founder effect

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Related to Founder event: Founder principle, Founder population

found·er ef·fect

an unusually high frequency of a gene in a particular population derived from a small set of unrepresentative ancestors.
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founder effect

n.
A random difference in allele frequencies of a population founded by a small group of organisms relative to the allele frequencies in the original population.
The American Heritage® Medical Dictionary Copyright © 2007, 2004 by Houghton Mifflin Company. Published by Houghton Mifflin Company. All rights reserved.

founder effect

the result of starting a new population with a low number of individuals (founders), so that their GENE POOL may not contain the same proportions of ALLELES for a particular LOCUS as in the original population. For example, instead of containing three alleles of the ABO BLOOD GROUP locus, Australian aborigines contain no B alleles and thus no Group B or Group AB individuals are produced, a situation probably caused by a ‘founder effect’. Such small founder populations are subject to RANDOM GENETIC DRIFT.
Collins Dictionary of Biology, 3rd ed. © W. G. Hale, V. A. Saunders, J. P. Margham 2005
References in periodicals archive ?
Some proponents of founder effect speciation models hypothesized that a period of dramatic population growth must follow the founder event, in part to prevent further loss of additive genetic variance (Carson 1968, 1982; Templeton 1980a,b; Carson and Templeton 1984).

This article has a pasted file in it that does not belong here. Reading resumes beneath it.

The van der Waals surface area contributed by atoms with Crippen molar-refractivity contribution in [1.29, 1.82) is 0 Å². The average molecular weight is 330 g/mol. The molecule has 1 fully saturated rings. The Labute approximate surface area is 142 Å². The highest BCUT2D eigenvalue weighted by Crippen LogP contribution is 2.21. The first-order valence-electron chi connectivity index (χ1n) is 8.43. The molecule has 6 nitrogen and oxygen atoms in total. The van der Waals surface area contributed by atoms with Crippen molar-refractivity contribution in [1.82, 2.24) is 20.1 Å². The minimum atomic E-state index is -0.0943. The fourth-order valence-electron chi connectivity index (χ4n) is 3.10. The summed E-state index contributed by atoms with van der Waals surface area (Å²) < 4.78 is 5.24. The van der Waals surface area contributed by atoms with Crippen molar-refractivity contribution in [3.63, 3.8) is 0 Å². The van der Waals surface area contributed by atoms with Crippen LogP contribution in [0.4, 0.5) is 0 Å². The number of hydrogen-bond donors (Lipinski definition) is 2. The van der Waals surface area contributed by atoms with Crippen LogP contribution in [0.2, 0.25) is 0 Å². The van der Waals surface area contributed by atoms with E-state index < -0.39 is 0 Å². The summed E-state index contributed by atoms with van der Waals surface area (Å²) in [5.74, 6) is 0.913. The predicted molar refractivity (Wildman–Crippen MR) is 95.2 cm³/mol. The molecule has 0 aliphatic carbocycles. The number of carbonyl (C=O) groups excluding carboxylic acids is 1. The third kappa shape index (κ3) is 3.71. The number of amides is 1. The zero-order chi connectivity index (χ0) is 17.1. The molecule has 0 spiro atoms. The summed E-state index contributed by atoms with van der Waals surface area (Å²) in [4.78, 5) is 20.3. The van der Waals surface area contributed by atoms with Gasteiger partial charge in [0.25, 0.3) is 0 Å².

Consider now a founder event that would lead to fixation of an allele at this major locus, thereby instantly converting almost all epistatic interactions of other loci with this major locus into additive genetic variance.
We draw attention to the difference between the situation we studied and the situation usually modeled to explore the genetic consequences of founder events. The island is not remote, and there is no shortage of immigrants.
Population bottlenecks or founder events probably occur in almost all species at some times; however, there is a wide range of local population-size variation among species, and very little data about population sizes during bottlenecks (for references, see Whitlock 1992).
An extension of this line of reasoning holds that brief but intense periods of genetic drift, such as founder events, might allow sufficient genetic change to cause reproductive isolation and speciation (Mayr 1954, 1963; Carson 1975; Templeton 1979, 1980; Carson and Templeton 1984).
The effect of successive founder events on mating propensity of Drosophila, pp.
To measure the strength of different founder events, Reich and Thangaraj's team looked for long stretches of DNA shared between individuals from the same subgroups.
Whether recolonization occurred through multiple founder events or via small, surviving populations, the occurrence of H.
On the effect of founder events on the epistatic genetic variance.
Natural populations of many organisms experience "bottlenecks," periodic reductions in the numbers of breeding adults (Powell 1978; Carson and Templeton 1984; McCauley 1989; Whitlock 1992a): "Founder events" in the colonization of island, marginal, or novel habitats can result in a temporary reduction in the numbers of breeding adults (e.g., Mayr 1942; Carson 1975; Powell 1978; Templeton 1980; Carson and Templeton 1984; Dodd and Powell 1985; Wade and McCauley 1988; Dodd 1989; McCauley 1989; Whitlock and McCauley 1990; Whitlock 1992a).
A computer model of speciation by founder events. Genet.